Now, there’s food for a weekend worth of thought. Good food? Bad food? You decide.
But how about this?
There’s nothing true or false, but advertising makes it so. (Kathleen Eagle. As far as I know.)
A headline on p. A4 of the July 23 Strib continues to bug me enough to bring it forth for your consideration: “Should TV ads for losing weight have to tell the truth?” Wow. Truth in advertising. I thought we’d settled that. But apparently not. The article explains that the FTC recently warned the Senate that weight-loss ads are often misleading and harmful to consumers, and that, yes, there are rules, but the agency has trouble enforcing them because there’s no money for it. The response from a representative of the weight-loss industry basically amounted to: Truth is relative.
I just thought I’d bring this up because we’re people to whom words matter, and we’re interested in the way language is used. We Riders write fiction, and we joke about making a by living telling lies all day. But that’s not at all what we do. There are other professionals who use words that way, and they make a better living misrepresenting, misleading, misquoting, misstating and otherwise lying than I do writing fiction containing none of the aforementioned distortions. Honestly.
Advertising is small potatoes. The real artistry is in PR. I ran across a book review recently called The Father of Spin: Edward L. Bernays and the Birth of Public Relations by Larry Tye. Don’t glaze over, eyes. I doubt if I’ll get around to reading the book, but I had no idea there was actually a “father of spin.” I thought the Devil spawned it and it just twirled through the cable channels like Topsy.
This is Edward in about 1920. He was Freud’s nephew. He sold America on ideas, movements, all kinds of products, even ballet. He had a client list including some of the biggest movers and shakers in the 20th century (died in 1995 at the age of 103) and basically wrote the book on marketing strategy. He was all about manipulating public opinion, said it was the essence of democracy, the invisible government. Check out this man’s story in Wikipedia. It’s fascinating. And he wasn’t the Devil–wasn’t even Machiavelli. He simply understood herd mentality and the fact that, no matter how smart we are individually, any of us can find herself running with the lemmings. He told marketers how to use language and his insights into human nature to sell anything. He came up with the idea of using 3rd party authorities–group leaders–to endorse a product or an idea. He originated the “tie-in.” But he warned that a public relations counsel “must never accept a retainer or assume a position that puts his duty to the groups he represents above his duty to society.” Wow again. What a concept. I imagine him standing beside the barn doors he’d opened and watching the horses run away. A smart man like Edward, he knew better than to close the doors. What do you do? Take the doors off and hope some of the critters will come back on their own? (We write character-driven stories, and we think about these things.)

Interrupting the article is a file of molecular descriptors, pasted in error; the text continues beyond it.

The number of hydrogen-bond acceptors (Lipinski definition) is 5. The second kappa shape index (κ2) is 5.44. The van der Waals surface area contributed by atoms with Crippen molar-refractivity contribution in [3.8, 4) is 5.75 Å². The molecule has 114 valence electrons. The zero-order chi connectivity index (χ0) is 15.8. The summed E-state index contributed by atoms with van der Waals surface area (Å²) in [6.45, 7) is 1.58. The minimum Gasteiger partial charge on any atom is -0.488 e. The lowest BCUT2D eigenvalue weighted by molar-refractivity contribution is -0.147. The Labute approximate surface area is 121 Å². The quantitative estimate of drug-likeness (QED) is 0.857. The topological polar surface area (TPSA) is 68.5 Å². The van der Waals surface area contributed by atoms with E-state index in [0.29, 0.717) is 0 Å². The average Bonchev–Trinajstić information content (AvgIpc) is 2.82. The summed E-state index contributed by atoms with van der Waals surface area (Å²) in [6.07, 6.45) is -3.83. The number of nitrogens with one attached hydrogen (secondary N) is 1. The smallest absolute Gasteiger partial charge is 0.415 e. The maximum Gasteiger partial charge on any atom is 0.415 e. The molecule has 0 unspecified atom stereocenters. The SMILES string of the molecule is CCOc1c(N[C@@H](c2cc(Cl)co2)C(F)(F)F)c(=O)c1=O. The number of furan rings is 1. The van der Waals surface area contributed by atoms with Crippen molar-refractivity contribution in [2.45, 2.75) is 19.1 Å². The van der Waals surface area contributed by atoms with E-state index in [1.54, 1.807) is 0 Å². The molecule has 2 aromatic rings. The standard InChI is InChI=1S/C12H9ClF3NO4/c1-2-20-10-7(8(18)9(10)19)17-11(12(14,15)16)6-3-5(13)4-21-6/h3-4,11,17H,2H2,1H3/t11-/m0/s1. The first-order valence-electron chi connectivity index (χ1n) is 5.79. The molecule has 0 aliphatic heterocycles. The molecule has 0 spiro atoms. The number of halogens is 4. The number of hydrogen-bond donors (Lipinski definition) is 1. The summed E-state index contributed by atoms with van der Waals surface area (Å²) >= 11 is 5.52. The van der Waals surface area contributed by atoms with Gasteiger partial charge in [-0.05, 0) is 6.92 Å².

Now, I do not demean PR folks. In the final years of his military career, Daddy was Base Informations Officer, which was basically the PR man for the Air Force Base where he was last stationed. His job was to sell the Base to the local community. Not literally, of course, but civilians don’t always support the troops in their own back yard. Daddy was an officer, a gentleman, and a diplomat. He was also a stickler for good grammar and precise word choice.
Speaking of tie-in, you may remember that I’m a “Mad Men” fan, and Season 3 is due to start soon, so if you’re behind, you might want to rent 1 and 2. It’s an AMC series, widely available on cable, and it’s about the heyday of Madison Avenue and male chauvinism–late 50’s, early 60’s. Did I mention Jon Hamm? Yummy.
What is truth in advertising? What about other forms of media–journalism, talk, editorials, infotainment–what, if anything, do they owe the society they serve? Or do they/should they serve? What kinds of commercials drive you batty? Which ones sell you? Who do you believe?
“Facts do not cease to exist because they are ignored.” Aldous Huxley